Comedy, ?, Success.
South Park: The Stick of Truth is not the first South Park game, but it is the first South Park game written by Trey Parker and Matt Stone. It is the first South Park game worth buying.
Like the Game of Thrones plot of the last season of the show, The Stick of Truth is played as a South Park epic involving the children’s cast of the show split into separate factions (elves, wizards, knights and Jews) battling it out with each other over the titular Stick of Truth, which gives whoever holds it power over everything. I do not want to spoil the plot for those who have not played the game, but I will say this – it’s incredible and funnier than most episodes of the show, especially when everything goes to pot.
You play as a voiceless character that you design, who has just moved into South Park, given a quest by his father to make friends. It’s classic South Park humour through and through, what starts from humble intentions comes something utterly ridiculous and surreal that only a deranged child could think of. I’m not going into the nitty-gritty of South Park humour, if you like the show you will love this game – there are so many in-jokes from the show and knowing jokes poking fun at videogames.
I cannot do justice to how funny this game is, so you’ll just have to take my word that it is funnier than most episodes of the show, this is often because of the nods to episodes both new and old (it’s great fun to walk around with Hasselhoff as a head for example). The humour is injected into pretty much every aspect of the game, not just the cut-scenes. There are a lot of nice touches crammed into each frame of the game and it oozes off the screen thanks to the game’s superb art.
Not only does it sound and play out like a long episode of the show, it also looks just like the show – better even. When you first turn on the game, you’ll just want to explore the sights of South Park, it’s not only brilliant fan-service, it is great design. No wonder the game took a couple of years to come out, it would have been difficult to create such a like-for-like version of the show in game, indeed, apart from the humour, how The Stick of Truth looks is its greatest achievement.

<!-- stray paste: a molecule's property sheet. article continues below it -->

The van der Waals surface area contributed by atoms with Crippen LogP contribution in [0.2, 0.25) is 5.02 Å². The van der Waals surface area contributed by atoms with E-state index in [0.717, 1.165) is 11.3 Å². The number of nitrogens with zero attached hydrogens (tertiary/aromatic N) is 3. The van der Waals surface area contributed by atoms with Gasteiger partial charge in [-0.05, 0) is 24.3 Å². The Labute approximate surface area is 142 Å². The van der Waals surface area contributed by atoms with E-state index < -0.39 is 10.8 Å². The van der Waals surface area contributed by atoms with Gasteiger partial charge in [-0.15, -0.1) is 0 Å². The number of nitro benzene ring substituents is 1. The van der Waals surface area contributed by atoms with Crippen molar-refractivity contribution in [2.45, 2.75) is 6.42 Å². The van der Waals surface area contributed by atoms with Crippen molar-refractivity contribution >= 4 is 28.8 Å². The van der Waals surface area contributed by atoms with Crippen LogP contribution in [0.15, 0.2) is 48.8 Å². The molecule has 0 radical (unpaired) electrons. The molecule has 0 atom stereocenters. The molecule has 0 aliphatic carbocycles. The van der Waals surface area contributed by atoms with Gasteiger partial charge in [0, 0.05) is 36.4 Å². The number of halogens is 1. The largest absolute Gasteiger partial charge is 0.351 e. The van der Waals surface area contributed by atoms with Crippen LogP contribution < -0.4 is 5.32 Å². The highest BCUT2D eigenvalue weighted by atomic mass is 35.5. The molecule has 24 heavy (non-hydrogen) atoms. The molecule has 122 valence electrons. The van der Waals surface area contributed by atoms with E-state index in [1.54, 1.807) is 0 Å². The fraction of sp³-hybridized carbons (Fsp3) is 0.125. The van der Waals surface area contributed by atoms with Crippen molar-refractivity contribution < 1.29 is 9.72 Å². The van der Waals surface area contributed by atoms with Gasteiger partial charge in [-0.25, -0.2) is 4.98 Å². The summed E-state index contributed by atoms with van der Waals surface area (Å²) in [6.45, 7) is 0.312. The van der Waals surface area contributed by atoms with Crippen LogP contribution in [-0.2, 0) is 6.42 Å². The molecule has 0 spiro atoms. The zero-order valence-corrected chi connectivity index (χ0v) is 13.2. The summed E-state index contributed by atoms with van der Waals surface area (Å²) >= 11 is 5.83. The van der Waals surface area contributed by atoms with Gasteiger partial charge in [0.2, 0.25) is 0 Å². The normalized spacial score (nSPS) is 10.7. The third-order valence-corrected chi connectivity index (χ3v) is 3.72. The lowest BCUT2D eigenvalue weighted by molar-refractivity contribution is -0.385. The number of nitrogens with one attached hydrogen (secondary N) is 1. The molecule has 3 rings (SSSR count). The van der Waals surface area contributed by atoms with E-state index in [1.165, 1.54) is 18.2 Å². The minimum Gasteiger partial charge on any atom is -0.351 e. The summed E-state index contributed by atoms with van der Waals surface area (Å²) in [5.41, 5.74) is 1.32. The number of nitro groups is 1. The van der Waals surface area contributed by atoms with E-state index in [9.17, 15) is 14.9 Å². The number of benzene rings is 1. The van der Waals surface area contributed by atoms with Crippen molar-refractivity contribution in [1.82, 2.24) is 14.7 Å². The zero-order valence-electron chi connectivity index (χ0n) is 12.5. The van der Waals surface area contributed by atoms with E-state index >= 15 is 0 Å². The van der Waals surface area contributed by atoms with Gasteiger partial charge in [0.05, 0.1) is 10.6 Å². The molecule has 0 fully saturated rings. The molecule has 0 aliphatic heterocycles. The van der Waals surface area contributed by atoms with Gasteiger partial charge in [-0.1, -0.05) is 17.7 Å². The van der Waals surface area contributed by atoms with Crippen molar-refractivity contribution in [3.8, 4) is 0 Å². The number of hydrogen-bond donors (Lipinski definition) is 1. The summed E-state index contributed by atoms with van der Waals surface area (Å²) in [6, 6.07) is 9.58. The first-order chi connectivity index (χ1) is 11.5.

The music in the game is also superb, with original scores and classic tunes from the show, The Stick of Truth sounds like the best of South Park. It’s fantastic to walk into buildings from the show, with one of Chef’s classics blurting out in the background (along with clips of Terrence and Philip playing on TVs and adverts for films playing in the cinema). I can’t get over how great it is just taking in the sights and sounds of South Park, it is perfect.
Gameplay however is not. It is clear The Stick of Truth takes many gameplay cues from the Paper Mario series, and thanks to this we have a very solid battle mechanic that is akin to but not as good as Paper Mario. It’s good fun to swap and change weapons and armour (I always like games where you can actually see the armour you’re wearing change) and the battles are fun (especially the special moves). Just like Paper Mario also, there are no random battles – the enemies run toward you when they see you. While this all sounds good, it is just that, good. The gameplay never feels fantastic; it actually gets a little boring when you find yourself just running to and from different places in South Park.
This I feel slightly detracts from the class on display in presentation and attention to detail – to me the RPG in the game never feels beyond good and even occasionally lingers on the pointless. Farting for example never feels fully developed in battles, even though it wants to be and weapons and armour never feel strong enough despite the game never feeling difficult enough. I feel this is because items in the game are too plentiful and too powerful – it is too easy to buy hundreds of items as money is never hard to come by. Even though the game took a long time to come out, I feel more time should have been given to properly balance the difficulty, and the issues with items and money.
Also like in Paper Mario however comes one of the game’s stronger points in terms of gameplay: the buddies (assist characters). It’s great to play around with the different assist characters as they all add something outside of battles as well as in. Butters wins the award for the best buddy however as he takes hits away from you and can heal – he is also the funniest and has the best mix of special attacks (Kyle has the strongest one, but it is a little overkill).
I’m not saying the gameplay is bad, but it pales in comparison with the rest of the game, which is expertly made and deserves all kind of awards. Like the show itself, The Stick of Truth slightly falters and suffers a little from a lack of consistency, not in its humour, but in its gameplay.
South Park: The Stick of Truth is a solid game, one that wears its humour on its sleeve and has a good RPG under its skin. With more time in the oven however, The Stick of Truth would be quite the game, as it is, it is almost there.
Come on down to South Park and have yourself a time.